The Newspaper of McDaniel High School

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The Newspaper of McDaniel High School

The Oracle

The Newspaper of McDaniel High School

The Oracle

Civil War shows that movies need more than just shock value

Civil+War+shows+that+movies+need+more+than+just+shock+value

Civil War, directed by Alex Garland and produced by entertainment company A24, came out Apr. 12 to mixed reviews. The story follows a group of journalists on a road trip to interview and take a photo of the president during a second Civil War. 

The movie is rated R and is horrifically brutal, like most war movies. I would never in good faith recommend the movie for this reason. The movie has gore in about every scene, it leaves nothing to the imagination. If you plan to watch the movie, go in with a general understanding of what the movie is about because that was my fatal flaw, and I was left appalled.

On another note, something I think the movie did well was really encapsulating the feeling of being an unbiased journalist. You don’t really know why the USA is at war; all you know is the president is in his third term, Texas and California want to leave the US, and they are at war. A scene I think shows how little the journalists are meant to be involved with the actual conflict was when war photojournalist Lee Smith, played by American actress Kirsten Dunst, said, “We don’t ask questions. We take pictures so others can ask questions.” This line is a good representation in my mind of what it is like to write heavier stories. 

Lee is a good representation of what it is like to be a journalist. She is a war photographer so her job is to capture moments without editorializing. I think it also adds to the characterization of Lee showing how her work has hardened her. This is later hammered in with a montage of her taking pictures of the brutality of war but not being able to do anything other than stand behind a camera.

The thing that caught my eye the most was the special effects. The gore looked so incredibly realistic that it was upsetting. There is a scene where two men are strung up by their arms and brutally battered. This image is burned into my mind. The huge team of makeup artists did an incredible job, and they should be recognized for their work.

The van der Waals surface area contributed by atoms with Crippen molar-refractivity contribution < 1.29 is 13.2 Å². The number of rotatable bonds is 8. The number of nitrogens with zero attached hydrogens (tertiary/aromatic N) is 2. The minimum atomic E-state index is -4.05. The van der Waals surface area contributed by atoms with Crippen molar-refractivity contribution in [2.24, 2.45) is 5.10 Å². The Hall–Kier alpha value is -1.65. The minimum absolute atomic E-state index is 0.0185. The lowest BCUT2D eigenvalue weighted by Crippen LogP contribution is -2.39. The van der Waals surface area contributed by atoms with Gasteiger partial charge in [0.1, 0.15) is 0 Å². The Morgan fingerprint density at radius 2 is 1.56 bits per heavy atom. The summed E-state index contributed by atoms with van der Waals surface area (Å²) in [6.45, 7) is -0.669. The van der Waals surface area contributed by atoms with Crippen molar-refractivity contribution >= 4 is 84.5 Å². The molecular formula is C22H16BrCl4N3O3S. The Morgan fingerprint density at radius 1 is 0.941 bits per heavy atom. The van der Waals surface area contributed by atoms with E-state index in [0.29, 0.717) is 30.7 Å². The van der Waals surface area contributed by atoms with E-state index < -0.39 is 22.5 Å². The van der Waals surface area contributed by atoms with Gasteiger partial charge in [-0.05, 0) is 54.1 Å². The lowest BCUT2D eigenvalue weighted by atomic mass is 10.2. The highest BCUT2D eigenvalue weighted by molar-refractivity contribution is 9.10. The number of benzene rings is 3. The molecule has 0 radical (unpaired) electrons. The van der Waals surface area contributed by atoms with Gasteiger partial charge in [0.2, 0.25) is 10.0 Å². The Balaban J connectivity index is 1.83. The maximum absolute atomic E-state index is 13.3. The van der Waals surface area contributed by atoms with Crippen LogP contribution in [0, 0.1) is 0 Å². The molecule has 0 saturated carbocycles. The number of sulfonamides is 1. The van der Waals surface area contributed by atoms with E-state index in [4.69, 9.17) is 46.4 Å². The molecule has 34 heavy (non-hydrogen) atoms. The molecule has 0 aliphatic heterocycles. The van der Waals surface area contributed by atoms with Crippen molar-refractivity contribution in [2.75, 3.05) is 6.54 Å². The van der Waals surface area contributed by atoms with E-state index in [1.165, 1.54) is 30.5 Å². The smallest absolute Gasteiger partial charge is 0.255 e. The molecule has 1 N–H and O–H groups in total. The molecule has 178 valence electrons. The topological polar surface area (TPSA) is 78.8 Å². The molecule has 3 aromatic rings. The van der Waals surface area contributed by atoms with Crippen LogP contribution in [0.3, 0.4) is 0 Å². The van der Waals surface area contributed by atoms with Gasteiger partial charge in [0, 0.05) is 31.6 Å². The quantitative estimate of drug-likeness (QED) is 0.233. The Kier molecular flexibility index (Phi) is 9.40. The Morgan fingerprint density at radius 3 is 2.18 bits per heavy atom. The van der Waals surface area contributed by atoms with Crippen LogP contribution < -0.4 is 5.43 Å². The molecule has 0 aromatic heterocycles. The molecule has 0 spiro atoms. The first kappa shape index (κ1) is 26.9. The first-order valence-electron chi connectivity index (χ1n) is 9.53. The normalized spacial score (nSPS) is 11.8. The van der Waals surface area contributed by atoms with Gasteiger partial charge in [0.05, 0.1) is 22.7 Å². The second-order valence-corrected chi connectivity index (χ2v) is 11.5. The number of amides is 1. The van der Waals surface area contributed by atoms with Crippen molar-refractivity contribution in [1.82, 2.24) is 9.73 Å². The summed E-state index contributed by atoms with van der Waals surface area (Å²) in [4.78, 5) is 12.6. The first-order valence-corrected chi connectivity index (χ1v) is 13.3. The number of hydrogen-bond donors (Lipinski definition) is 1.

I have to admit I found more cons in the movie than pros. The movie does this thing that always bothers me: they add characters just to kill them. It feels like the director wants us to have some connection to the characters, but it’s hard to pity a character you never knew. The only reason I felt bad for the character’s death is because of the unfair circumstances under which it occurred. 

The movie was often brutal for the sake of being brutal. In every scene they grasped at straws to have that sweet, sweet shock value. The movie is a constant pattern of soft pleasant scenes then loud gunfire to scare you over and over again.

In the end, I think Civil War is not worth spending money to watch. I’d recommend waiting till it’s on some streaming service. It’s the kind of movie where I don’t regret watching it but I would never watch it again willingly. Because of this I only give it a 4/10. 

I really would advise against watching this movie because of all the gore, but if you are the kind of person who isn’t bothered by gore, I’d just say watch at your own risk. If you want to see a good war movie that isn’t a cheap money grab, I recommend All Quiet on the Western Front, Jojo Rabbit and Saving Private Ryan.  

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Maxson Peters, Managing Editor/Business Manager

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